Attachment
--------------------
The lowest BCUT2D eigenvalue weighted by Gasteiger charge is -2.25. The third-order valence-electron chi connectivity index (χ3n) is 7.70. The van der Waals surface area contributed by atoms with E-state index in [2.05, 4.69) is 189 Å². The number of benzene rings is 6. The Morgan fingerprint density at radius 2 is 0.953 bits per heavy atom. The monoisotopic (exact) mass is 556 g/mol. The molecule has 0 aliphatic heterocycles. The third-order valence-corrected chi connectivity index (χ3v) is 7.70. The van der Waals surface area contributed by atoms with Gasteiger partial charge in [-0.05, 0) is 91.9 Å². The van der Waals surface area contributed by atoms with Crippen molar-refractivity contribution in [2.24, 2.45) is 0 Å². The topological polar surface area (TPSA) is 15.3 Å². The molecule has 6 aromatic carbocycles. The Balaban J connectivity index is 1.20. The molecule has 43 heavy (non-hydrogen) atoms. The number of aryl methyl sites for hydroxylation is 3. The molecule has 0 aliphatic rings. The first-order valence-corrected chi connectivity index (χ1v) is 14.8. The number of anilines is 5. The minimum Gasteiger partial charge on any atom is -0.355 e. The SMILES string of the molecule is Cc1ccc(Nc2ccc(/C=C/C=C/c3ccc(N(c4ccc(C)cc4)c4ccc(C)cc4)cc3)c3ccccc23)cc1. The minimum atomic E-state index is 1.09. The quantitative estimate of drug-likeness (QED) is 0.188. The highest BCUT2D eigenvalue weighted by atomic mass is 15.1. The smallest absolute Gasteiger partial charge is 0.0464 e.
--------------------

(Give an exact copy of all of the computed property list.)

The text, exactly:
The lowest BCUT2D eigenvalue weighted by Gasteiger charge is -2.25. The third-order valence-electron chi connectivity index (χ3n) is 7.70. The van der Waals surface area contributed by atoms with E-state index in [2.05, 4.69) is 189 Å². The number of benzene rings is 6. The Morgan fingerprint density at radius 2 is 0.953 bits per heavy atom. The monoisotopic (exact) mass is 556 g/mol. The molecule has 0 aliphatic heterocycles. The third-order valence-corrected chi connectivity index (χ3v) is 7.70. The van der Waals surface area contributed by atoms with Gasteiger partial charge in [-0.05, 0) is 91.9 Å². The van der Waals surface area contributed by atoms with Crippen molar-refractivity contribution in [2.24, 2.45) is 0 Å². The topological polar surface area (TPSA) is 15.3 Å². The molecule has 6 aromatic carbocycles. The Balaban J connectivity index is 1.20. The molecule has 43 heavy (non-hydrogen) atoms. The number of aryl methyl sites for hydroxylation is 3. The molecule has 0 aliphatic rings. The first-order valence-corrected chi connectivity index (χ1v) is 14.8. The number of anilines is 5. The minimum Gasteiger partial charge on any atom is -0.355 e. The SMILES string of the molecule is Cc1ccc(Nc2ccc(/C=C/C=C/c3ccc(N(c4ccc(C)cc4)c4ccc(C)cc4)cc3)c3ccccc23)cc1. The minimum atomic E-state index is 1.09. The quantitative estimate of drug-likeness (QED) is 0.188. The highest BCUT2D eigenvalue weighted by atomic mass is 15.1. The smallest absolute Gasteiger partial charge is 0.0464 e.